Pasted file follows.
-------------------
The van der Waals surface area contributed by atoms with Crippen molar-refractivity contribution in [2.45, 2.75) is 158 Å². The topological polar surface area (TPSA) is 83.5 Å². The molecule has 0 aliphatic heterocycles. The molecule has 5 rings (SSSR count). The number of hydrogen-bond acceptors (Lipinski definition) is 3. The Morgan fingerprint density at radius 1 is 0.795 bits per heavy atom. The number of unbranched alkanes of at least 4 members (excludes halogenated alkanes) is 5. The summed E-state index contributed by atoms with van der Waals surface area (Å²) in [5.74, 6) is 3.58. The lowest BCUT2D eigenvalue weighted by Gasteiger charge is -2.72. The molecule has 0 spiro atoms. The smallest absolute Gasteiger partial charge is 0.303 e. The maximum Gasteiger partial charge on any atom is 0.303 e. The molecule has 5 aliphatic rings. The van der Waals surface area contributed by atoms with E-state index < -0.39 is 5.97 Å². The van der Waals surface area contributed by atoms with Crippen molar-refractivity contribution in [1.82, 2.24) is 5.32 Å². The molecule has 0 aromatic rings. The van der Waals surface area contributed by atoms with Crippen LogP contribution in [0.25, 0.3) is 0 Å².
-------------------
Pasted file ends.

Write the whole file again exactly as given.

The van der Waals surface area contributed by atoms with Crippen molar-refractivity contribution in [2.45, 2.75) is 158 Å². The topological polar surface area (TPSA) is 83.5 Å². The molecule has 0 aliphatic heterocycles. The molecule has 5 rings (SSSR count). The number of hydrogen-bond acceptors (Lipinski definition) is 3. The Morgan fingerprint density at radius 1 is 0.795 bits per heavy atom. The number of unbranched alkanes of at least 4 members (excludes halogenated alkanes) is 5. The summed E-state index contributed by atoms with van der Waals surface area (Å²) in [5.74, 6) is 3.58. The lowest BCUT2D eigenvalue weighted by Gasteiger charge is -2.72. The molecule has 0 spiro atoms. The smallest absolute Gasteiger partial charge is 0.303 e. The maximum Gasteiger partial charge on any atom is 0.303 e. The molecule has 5 aliphatic rings. The van der Waals surface area contributed by atoms with E-state index < -0.39 is 5.97 Å². The van der Waals surface area contributed by atoms with Crippen molar-refractivity contribution in [1.82, 2.24) is 5.32 Å². The molecule has 0 aromatic rings. The van der Waals surface area contributed by atoms with Crippen LogP contribution in [0.25, 0.3) is 0 Å².